Archive | October, 2011

Prophecy of Malachy

23 Oct
In persecutione extrema Sanctae Romanae Ecclesiae sedebit Petrus Romanus qui pascet ovis in multis tribulationibus,quibus transactis septicolis diruentur et judex tremendus judicabit populuum suum. Amen.
Translation:
In the last persecution of the Holy Roman Church, Peter the Roman will sit (i.e. on the papal throne),
who will graze the sheep amid many tribulations.When these are past, the seven hills (i.e. of Rome)
will be destroyed and the terrible judge will judge his people. Amen.
The above text is the Prophecy of Malachy. A Cistercian monk and Bishop of Armagh who lived between 1094 and 1148 Malachy is the alleged author of De Summus Pontificibus, essentially the
recording of a vision he had in 1139 of all future popes. Starting with Celestine II (1143-44) and
ending with the pope after Benedict XVI, there were to be 112 in all, and De Summus takes the form of 112 brief and cryptic mottoes, one for each pope. For instance, the 107th pope was designated as pastor et nauta,shepherd and sailor (or navigator): an urban legend  has it that Cardinal Francis Spellman, hoping to fulfill the prophecy and become pope in the conclave of 1958, rented a flock of sheep and a boat, put the former on the latter, and sailed it up and down the Tiber. Cardinal Angelo Roncalli was elected instead, and took the name of John XXIII.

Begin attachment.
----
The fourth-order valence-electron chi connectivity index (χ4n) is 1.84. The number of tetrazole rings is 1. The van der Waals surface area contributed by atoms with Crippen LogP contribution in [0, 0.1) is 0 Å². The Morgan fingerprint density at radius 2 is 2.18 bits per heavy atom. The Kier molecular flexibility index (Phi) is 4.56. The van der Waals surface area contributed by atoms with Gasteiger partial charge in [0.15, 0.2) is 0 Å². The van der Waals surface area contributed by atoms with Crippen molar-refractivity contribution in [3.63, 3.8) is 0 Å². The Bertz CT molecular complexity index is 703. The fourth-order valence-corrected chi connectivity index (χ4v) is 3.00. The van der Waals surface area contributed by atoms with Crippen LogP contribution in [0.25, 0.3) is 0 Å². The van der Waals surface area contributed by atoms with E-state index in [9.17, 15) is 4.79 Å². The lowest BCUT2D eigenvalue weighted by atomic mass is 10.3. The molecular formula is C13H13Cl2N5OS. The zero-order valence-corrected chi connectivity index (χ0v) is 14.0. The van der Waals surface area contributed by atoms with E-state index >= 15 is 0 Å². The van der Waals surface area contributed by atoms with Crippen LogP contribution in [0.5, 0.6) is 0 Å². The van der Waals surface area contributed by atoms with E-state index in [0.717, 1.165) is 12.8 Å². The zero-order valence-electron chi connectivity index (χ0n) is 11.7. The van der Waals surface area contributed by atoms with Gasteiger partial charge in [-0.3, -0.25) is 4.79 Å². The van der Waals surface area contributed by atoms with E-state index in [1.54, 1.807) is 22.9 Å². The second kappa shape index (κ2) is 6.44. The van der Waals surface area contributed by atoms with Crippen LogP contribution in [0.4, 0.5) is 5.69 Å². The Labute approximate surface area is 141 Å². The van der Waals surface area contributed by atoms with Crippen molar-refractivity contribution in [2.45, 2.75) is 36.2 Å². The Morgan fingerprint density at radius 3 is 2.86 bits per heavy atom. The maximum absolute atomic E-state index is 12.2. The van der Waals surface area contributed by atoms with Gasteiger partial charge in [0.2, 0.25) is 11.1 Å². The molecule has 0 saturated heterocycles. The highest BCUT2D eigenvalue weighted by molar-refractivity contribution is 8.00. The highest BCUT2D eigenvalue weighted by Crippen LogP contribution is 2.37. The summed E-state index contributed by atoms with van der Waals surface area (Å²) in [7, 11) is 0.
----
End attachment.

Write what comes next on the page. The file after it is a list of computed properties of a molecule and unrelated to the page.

Unfortunately, the reality is less colourful. We have no reports of the Prophecy before 1590, when a Benedictine historian included it in a work of his and attributed it to Malachy. Saint Bernard of Clairvaux, an almost contemporary biographer of Malachy’s, does not mention it. An other strike against it is that, while the mottoes referring to popes before 1590 are sometimes uncannily accurate, the ones after that date are not- which suggests it was written around 1590.

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